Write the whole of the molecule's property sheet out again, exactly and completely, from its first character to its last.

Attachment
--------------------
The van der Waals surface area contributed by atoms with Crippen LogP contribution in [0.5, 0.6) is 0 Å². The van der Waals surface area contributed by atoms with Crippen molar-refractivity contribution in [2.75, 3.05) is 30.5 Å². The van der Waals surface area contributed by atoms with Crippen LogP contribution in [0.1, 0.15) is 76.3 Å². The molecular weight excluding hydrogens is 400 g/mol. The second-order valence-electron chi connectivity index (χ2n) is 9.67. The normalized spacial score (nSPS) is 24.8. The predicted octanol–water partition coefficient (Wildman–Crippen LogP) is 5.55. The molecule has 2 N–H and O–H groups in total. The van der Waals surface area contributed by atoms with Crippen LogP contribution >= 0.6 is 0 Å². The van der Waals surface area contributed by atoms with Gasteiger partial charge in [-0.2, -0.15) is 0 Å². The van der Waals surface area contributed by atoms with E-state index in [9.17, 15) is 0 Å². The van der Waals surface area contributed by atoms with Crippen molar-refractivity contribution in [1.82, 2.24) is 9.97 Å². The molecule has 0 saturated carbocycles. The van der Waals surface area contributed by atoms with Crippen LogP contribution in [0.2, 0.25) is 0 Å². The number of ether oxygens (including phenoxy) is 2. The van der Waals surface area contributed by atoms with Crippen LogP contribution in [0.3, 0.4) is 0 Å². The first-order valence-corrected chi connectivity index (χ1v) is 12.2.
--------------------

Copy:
The van der Waals surface area contributed by atoms with Crippen LogP contribution in [0.5, 0.6) is 0 Å². The van der Waals surface area contributed by atoms with Crippen molar-refractivity contribution in [2.75, 3.05) is 30.5 Å². The van der Waals surface area contributed by atoms with Crippen LogP contribution in [0.1, 0.15) is 76.3 Å². The molecular weight excluding hydrogens is 400 g/mol. The second-order valence-electron chi connectivity index (χ2n) is 9.67. The normalized spacial score (nSPS) is 24.8. The predicted octanol–water partition coefficient (Wildman–Crippen LogP) is 5.55. The molecule has 2 N–H and O–H groups in total. The van der Waals surface area contributed by atoms with Crippen LogP contribution >= 0.6 is 0 Å². The van der Waals surface area contributed by atoms with Gasteiger partial charge in [-0.2, -0.15) is 0 Å². The van der Waals surface area contributed by atoms with E-state index in [9.17, 15) is 0 Å². The van der Waals surface area contributed by atoms with Crippen molar-refractivity contribution in [1.82, 2.24) is 9.97 Å². The molecule has 0 saturated carbocycles. The van der Waals surface area contributed by atoms with Crippen LogP contribution in [0.2, 0.25) is 0 Å². The number of ether oxygens (including phenoxy) is 2. The van der Waals surface area contributed by atoms with Crippen LogP contribution in [0.3, 0.4) is 0 Å². The first-order valence-corrected chi connectivity index (χ1v) is 12.2.